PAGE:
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Genome assembly and methylome analysis of the white wax scale insect provides insight into sexual differentiation of metamorphosis in hexapod
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  • Hang Chen,
  • Qin Lu,
  • Xiaoming Chen,
  • Xiaofei Ling,
  • Pengfei Liu,
  • Ni Liu,
  • Weiwei Wang,
  • Jinwen Zhang,
  • Qian Qi,
  • Weifeng Ding,
  • Xin Zhang,
  • Ying Feng,
  • Yurong Zhang,
  • Ming-Shun Chen,
  • Kirst King-jones
Hang Chen
Research Institute of Resource Insects, Chinese Academy of Forestry
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Qin Lu
Research Institute of Resource Insects, Chinese Academy of Forestry
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Xiaoming Chen
Research Institute of Resource Insects, Chinese Academy of Forestry
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Xiaofei Ling
Research Institute of Resource Insects, Chinese Academy of Forestry
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Pengfei Liu
Research Institute of Resource Insects, Chinese Academy of Forestry
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Ni Liu
Research Institute of Resource Insects, Chinese Academy of Forestry
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Weiwei Wang
Research Institute of Resource Insects, Chinese Academy of Forestry
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Jinwen Zhang
Research Institute of Resource Insects, Chinese Academy of Forestry
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Qian Qi
Research Institute of Resource Insects, Chinese Academy of Forestry
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Weifeng Ding
Research Institute of Resource Insects, Chinese Academy of Forestry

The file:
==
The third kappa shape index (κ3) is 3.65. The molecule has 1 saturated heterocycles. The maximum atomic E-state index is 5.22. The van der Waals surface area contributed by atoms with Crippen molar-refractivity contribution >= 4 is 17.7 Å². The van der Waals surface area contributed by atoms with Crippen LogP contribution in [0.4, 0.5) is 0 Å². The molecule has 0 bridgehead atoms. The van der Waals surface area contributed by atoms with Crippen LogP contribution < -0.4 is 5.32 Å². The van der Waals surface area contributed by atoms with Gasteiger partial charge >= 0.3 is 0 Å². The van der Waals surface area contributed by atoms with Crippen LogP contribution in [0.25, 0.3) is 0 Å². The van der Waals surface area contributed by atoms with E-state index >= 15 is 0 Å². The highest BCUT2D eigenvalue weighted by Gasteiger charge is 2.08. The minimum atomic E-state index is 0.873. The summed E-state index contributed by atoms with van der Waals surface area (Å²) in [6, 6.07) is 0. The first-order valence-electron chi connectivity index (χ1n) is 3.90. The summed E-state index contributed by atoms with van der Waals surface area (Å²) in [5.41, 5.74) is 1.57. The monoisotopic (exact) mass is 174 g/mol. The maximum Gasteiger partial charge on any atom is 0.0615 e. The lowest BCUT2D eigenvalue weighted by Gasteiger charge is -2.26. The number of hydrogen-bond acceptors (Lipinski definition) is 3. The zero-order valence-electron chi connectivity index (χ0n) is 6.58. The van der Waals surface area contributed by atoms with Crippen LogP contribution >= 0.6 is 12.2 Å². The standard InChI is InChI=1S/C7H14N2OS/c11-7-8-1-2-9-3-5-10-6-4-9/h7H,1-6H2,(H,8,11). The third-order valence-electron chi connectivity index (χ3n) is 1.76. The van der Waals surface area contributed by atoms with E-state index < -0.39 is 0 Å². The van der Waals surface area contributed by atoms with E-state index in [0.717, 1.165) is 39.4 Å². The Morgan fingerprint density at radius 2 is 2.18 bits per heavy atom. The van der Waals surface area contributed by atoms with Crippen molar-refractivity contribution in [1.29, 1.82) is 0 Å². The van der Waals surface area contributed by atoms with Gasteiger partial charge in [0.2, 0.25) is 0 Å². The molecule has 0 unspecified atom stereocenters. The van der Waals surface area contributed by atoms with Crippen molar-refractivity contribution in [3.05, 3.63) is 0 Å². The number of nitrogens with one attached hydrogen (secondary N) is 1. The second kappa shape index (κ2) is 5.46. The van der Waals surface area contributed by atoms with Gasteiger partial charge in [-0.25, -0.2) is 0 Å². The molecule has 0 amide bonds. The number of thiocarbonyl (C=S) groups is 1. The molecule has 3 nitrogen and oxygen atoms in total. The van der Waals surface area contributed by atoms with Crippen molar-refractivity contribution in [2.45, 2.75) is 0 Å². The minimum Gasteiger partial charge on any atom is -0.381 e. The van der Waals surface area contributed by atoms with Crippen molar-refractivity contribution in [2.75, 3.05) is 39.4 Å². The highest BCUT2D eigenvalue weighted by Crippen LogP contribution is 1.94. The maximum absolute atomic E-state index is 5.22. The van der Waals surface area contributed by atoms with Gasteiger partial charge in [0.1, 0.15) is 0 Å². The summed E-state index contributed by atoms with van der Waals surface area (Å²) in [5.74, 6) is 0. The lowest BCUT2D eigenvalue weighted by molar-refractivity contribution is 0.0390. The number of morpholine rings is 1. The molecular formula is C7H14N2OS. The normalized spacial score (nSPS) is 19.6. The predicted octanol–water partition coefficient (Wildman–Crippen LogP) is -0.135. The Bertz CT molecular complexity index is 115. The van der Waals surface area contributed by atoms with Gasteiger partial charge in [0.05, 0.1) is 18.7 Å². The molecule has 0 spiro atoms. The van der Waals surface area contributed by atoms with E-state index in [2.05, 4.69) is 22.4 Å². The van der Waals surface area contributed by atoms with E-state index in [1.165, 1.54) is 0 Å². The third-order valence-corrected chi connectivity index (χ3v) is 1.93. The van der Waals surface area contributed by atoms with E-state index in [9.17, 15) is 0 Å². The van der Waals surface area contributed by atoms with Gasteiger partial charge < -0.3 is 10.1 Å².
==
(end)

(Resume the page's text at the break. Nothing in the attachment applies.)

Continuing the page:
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Xin Zhang
Research Institute of Resource Insects, Chinese Academy of Forestry
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Ying Feng
Research Institute of Resource Insects, Chinese Academy of Forestry
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Yurong Zhang
Hunan Academy of Forestry
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Ming-Shun Chen
Kansas State University
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Kirst King-jones
University of Alberta
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Abstract

Scale insects are hemimetabolous, showing “incomplete” metamorphosis and no true pupal stage. Ericerus pela, commonly known as the white wax scale insect (hereafter, WWS), is a wax-producing insect found in Asia and Europe. WWS displays dramatic sexual dimorphism, with notably different metamorphic fates in males and females. Males develop into winged adults, while females are neotenic and maintain a nymph-like appearance, which are flightless and remain stationary. Here we report the de novo assembly and analysis of the WWS genome. From these data, we constructed a robust phylogenetic analysis of 24,923 gene families from 16 representative insect genomes, which indicates that holometabola evolved from hemimetabolous insects in the Late Carboniferous, about 50 million years earlier than previously thought. To study the distinct development of males and females, we analyzed the methylome landscape in either sex. Surprisingly, WWS displayed high levels of methylation (4.42%) when compared to other insects. We observed differential methylation patterns for genes involved in steroid and sesquiterpenoids production as well as related fatty acid metabolism pathways. We show here that both males and females produce distinct profiles of ecdysone (the principal insect steroid hormone) and juvenile hormone (a sesquiterpenoid), consistent with their different development fates. Our results provide a comprehensive genomic and epigenomic resource of scale insects that provide new insights into the evolution of metamorphosis and sexual dimorphism in insects.

Peer review status:Published

11 Mar 2021Published in Molecular Ecology Resources. 10.1111/1755-0998.13376